Friday, May 22, 2009

Calls for Public Art Trending Toward Local Restrictions

Compared to two years ago, a greater percentage of calls for public art RFQs or RFPs are being restricted to artists living within the state the call originates in. Sometimes they are limited to those within a region and sometimes within a city itself. As a general rule, those limited to a city are normally those with smaller budgets or which deal specifically with the history of the city.

A certain amount of this territorial restriction is -- territorial. It comes from artists and their supporters pressuring the issuing agencies to "keep the money at home."

Steve Fairfield has been keeping us up to date on the goings-on in Washington state, where Sen. Steve Hobbs, D-Lake Stevens, first sponsored a bill to eliminate mandatory funding of public art. According to Hobbs: "I respectfully disagree with members of the arts community who feel the Art in Public Places program should be sacrosanct. What message are we sending to struggling middle-class families across our state when we force our agencies to spend hundreds of thousands of dollars on art while our children’s favorite teachers are being handed pink slips?" He continued: "I am not an opponent of the arts, merely a proponent of common sense public policy that reflects the values of most of the people in this state."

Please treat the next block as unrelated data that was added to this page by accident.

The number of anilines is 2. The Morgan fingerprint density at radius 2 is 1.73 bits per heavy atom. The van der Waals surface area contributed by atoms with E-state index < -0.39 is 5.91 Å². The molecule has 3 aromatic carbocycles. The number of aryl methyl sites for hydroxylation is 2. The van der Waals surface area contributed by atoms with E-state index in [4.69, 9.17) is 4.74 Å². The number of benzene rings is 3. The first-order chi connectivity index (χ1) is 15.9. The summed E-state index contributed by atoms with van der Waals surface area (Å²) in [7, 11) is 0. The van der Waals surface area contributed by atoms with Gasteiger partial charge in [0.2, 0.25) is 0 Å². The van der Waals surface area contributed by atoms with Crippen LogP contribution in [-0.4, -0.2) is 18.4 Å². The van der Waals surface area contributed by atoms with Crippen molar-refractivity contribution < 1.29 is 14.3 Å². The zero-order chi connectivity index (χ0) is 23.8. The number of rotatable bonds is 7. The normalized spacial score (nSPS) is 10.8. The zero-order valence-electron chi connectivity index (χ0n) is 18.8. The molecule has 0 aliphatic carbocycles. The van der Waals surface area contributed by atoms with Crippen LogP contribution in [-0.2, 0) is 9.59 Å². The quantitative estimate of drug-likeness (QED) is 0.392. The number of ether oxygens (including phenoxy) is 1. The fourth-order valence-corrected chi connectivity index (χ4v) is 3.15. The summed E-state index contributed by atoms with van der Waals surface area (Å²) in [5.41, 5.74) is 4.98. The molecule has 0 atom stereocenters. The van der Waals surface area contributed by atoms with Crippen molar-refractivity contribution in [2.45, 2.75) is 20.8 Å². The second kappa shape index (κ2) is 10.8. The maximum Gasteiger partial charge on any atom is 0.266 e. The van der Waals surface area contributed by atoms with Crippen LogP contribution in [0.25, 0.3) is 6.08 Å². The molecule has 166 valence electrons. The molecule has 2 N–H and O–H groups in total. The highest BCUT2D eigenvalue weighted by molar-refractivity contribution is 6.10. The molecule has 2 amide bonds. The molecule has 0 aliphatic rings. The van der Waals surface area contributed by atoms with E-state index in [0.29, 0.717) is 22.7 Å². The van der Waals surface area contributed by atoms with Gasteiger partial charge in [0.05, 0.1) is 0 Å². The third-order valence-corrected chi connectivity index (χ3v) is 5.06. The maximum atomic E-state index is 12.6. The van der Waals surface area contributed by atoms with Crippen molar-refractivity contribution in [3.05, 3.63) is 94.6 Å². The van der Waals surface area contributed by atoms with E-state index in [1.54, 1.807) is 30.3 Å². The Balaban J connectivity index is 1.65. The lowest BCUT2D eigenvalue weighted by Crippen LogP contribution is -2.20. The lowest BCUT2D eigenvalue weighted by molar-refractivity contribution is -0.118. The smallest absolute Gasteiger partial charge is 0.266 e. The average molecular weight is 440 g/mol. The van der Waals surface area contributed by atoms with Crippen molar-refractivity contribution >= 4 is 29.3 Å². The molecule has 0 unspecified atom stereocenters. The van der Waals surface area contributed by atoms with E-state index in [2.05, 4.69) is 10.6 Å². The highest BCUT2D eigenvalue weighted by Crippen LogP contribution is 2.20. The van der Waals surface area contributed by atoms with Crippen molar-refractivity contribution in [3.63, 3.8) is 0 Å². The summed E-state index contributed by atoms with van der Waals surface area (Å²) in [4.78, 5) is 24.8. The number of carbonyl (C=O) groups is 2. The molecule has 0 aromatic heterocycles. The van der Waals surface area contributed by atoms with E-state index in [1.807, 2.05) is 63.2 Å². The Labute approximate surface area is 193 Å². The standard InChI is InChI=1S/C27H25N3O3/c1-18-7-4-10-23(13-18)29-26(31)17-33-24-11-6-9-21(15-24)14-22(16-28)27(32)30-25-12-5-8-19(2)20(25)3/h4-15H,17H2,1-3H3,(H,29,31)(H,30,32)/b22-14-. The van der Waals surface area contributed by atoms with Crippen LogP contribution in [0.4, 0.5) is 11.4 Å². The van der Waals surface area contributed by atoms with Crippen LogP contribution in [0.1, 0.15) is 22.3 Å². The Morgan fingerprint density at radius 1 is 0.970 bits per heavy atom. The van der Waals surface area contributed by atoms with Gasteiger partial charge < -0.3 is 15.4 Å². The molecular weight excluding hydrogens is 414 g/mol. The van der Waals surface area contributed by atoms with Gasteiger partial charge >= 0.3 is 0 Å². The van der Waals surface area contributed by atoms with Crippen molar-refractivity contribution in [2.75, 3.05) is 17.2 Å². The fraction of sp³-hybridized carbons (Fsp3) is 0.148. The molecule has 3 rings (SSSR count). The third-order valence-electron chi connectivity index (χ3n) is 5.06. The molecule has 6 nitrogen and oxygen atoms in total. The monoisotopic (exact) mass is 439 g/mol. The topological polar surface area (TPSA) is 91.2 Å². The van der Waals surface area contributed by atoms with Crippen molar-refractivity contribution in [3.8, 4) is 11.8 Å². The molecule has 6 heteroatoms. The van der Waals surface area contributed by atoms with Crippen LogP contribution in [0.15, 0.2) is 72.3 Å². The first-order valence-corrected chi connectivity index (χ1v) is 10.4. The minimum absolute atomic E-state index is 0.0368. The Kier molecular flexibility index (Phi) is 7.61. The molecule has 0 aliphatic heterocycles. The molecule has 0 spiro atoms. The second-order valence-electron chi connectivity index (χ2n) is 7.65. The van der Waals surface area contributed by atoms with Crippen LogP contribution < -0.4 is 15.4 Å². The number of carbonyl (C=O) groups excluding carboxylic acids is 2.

He apparently assumes his constituents -- and artists -- don't understand a budget, whether personal, business or legislative always represents priorities; the higher the dollar amount, the higher the priority. Zero dollars = zero priority = not interested.

When that bill failed, Hobbs pushed a bill to limit the funds to artists living within the state. It got enough support from artists and their state representatives that It passed. On May 15, Gov. Chris Gregoire vetoed the bill.

"I'm disappointed," Hobbs said. "I was just trying to help more artists in the state of Washington."

At least he wasn't using art as a political football. He would never do that. Nor would any other politician.

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